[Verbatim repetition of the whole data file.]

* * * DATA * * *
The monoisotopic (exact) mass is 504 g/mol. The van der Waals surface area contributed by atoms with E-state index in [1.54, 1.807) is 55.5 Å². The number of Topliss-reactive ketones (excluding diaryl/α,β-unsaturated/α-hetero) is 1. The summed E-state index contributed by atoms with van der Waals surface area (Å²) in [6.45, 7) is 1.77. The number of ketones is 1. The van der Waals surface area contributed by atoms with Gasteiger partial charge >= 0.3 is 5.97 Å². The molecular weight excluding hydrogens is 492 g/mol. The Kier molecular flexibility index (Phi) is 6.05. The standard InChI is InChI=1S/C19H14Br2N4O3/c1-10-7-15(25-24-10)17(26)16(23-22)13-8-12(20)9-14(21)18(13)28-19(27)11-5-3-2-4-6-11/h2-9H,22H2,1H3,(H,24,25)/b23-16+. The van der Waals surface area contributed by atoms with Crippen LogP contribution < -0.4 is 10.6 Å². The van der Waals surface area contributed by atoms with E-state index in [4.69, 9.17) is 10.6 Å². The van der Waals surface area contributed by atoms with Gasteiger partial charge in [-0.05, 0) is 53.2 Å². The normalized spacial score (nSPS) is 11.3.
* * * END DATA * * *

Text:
The monoisotopic (exact) mass is 504 g/mol. The van der Waals surface area contributed by atoms with E-state index in [1.54, 1.807) is 55.5 Å². The number of Topliss-reactive ketones (excluding diaryl/α,β-unsaturated/α-hetero) is 1. The summed E-state index contributed by atoms with van der Waals surface area (Å²) in [6.45, 7) is 1.77. The number of ketones is 1. The van der Waals surface area contributed by atoms with Gasteiger partial charge >= 0.3 is 5.97 Å². The molecular weight excluding hydrogens is 492 g/mol. The Kier molecular flexibility index (Phi) is 6.05. The standard InChI is InChI=1S/C19H14Br2N4O3/c1-10-7-15(25-24-10)17(26)16(23-22)13-8-12(20)9-14(21)18(13)28-19(27)11-5-3-2-4-6-11/h2-9H,22H2,1H3,(H,24,25)/b23-16+. The van der Waals surface area contributed by atoms with Crippen LogP contribution < -0.4 is 10.6 Å². The van der Waals surface area contributed by atoms with E-state index in [4.69, 9.17) is 10.6 Å². The van der Waals surface area contributed by atoms with Gasteiger partial charge in [-0.05, 0) is 53.2 Å². The normalized spacial score (nSPS) is 11.3.